• Bryan Norcross

A rainy scenario for the northern Gulf has a slight chance to develop into something tropical

The ingredients to produce an organized tropical system along the northern Gulf coast in the next few days appear less likely to come together today, though it can’t be completely ruled out. The National Hurricane Center is still giving the broad area of disturbed weather a slight chance to develop into at least a tropical depression.



In broad terms, there is high pressure over the Atlantic east of Florida, and a strong high-pressure system over the western and middle U.S. In between, there is lower pressure. This type of pattern doesn’t break down quickly, which means the low-pressure zone over the northern Gulf will persist in some fashion through this week, at least.


An old front is part of that low-pressure zone. It’s currently over the Gulf waters but is forecast to be pulled north and reinforced a bit as weak disturbances drop from the north. Whether it ends up over the land or stays just offshore is the big question.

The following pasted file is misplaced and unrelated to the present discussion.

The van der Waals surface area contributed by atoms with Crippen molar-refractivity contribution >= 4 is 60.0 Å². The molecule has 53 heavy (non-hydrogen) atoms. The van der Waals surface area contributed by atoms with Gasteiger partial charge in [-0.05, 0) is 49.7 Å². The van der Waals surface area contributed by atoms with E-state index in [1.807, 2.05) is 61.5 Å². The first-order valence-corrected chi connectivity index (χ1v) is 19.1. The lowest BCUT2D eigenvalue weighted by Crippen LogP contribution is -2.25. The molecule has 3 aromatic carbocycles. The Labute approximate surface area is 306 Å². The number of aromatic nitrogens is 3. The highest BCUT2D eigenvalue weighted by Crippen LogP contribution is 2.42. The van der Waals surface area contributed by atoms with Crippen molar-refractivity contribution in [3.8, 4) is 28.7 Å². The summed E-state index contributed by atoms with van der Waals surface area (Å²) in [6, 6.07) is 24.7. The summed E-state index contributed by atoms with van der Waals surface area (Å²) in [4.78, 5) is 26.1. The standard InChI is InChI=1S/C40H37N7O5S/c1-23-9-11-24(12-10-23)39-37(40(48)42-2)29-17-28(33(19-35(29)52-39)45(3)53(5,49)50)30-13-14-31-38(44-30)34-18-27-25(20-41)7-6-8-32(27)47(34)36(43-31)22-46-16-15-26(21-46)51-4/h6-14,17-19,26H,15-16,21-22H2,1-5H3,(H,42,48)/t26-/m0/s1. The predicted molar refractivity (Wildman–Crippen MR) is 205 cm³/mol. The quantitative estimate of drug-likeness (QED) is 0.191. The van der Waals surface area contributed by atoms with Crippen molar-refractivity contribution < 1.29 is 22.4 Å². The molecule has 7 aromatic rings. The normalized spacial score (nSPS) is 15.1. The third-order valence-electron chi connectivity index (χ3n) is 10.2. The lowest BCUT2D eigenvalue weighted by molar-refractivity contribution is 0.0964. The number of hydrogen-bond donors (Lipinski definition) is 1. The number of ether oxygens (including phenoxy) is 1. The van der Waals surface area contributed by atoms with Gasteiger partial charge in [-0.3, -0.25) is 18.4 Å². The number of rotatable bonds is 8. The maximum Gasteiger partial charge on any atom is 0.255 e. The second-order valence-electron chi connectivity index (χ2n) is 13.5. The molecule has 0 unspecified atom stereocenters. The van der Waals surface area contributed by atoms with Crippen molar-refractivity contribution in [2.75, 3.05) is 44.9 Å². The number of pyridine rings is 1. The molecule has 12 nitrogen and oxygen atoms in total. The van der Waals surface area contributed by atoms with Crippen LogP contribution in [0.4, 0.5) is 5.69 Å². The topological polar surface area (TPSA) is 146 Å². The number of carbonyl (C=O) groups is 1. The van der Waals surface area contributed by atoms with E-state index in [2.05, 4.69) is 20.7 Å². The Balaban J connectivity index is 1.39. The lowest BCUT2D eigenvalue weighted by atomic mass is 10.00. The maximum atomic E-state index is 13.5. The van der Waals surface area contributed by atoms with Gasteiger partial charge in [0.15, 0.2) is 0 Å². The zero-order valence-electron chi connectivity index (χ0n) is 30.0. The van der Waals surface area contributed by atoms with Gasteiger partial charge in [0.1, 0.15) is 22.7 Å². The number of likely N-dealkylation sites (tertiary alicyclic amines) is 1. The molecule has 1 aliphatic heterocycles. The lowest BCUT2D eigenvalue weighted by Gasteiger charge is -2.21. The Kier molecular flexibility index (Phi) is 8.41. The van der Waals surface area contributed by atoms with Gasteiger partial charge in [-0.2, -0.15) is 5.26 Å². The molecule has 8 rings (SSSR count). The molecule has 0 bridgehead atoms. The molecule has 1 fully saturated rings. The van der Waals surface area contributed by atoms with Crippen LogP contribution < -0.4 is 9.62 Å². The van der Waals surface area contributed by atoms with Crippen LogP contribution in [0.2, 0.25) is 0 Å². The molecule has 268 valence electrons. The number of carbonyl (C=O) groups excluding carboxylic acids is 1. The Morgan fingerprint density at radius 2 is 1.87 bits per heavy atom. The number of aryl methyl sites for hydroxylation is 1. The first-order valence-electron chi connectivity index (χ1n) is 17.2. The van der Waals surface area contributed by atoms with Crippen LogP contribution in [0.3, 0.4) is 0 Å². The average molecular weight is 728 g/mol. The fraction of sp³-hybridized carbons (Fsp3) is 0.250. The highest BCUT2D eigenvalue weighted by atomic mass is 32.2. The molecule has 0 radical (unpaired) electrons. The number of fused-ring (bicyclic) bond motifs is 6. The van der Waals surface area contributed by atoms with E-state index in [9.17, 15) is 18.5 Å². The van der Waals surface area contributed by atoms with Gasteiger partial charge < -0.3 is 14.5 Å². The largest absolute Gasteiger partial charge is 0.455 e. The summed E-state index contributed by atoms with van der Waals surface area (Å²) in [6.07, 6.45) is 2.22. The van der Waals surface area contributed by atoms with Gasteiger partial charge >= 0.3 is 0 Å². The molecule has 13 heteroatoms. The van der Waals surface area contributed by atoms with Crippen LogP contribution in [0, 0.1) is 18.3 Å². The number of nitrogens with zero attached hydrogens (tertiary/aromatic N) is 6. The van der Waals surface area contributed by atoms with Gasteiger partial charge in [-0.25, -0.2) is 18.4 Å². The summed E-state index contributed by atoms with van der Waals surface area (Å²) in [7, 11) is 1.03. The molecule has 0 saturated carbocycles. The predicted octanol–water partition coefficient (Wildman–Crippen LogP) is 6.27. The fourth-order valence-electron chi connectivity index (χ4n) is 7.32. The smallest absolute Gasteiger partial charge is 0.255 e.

In the southern Gulf, the large upper-level tropical disturbance remains. The latest projections do not move it into the northern Gulf, but instead die it out farther south. This takes one ingredient away that might have reinforced the general area of low pressure.


The bottom line is that, for now, the main threat is heavy rain from Louisiana to the Florida panhandle. Exactly where the heaviest will fall, and what the configuration of the coverage will be, is impossible to say. Obviously, it makes a huge difference if the zone of heavy rainfall is over coastal areas or just offshore.



If a concentrate area of thunderstorms develops offshore over the extra-warm waters of the northern Gulf, there is a chance a tropical system could evolve. So the NHC is keeping that possibility on the table.


Everybody along the northern Gulf coast should stay aware of the latest forecast through this week.


Elsewhere in the tropics, nothing is expected to develop through the weekend.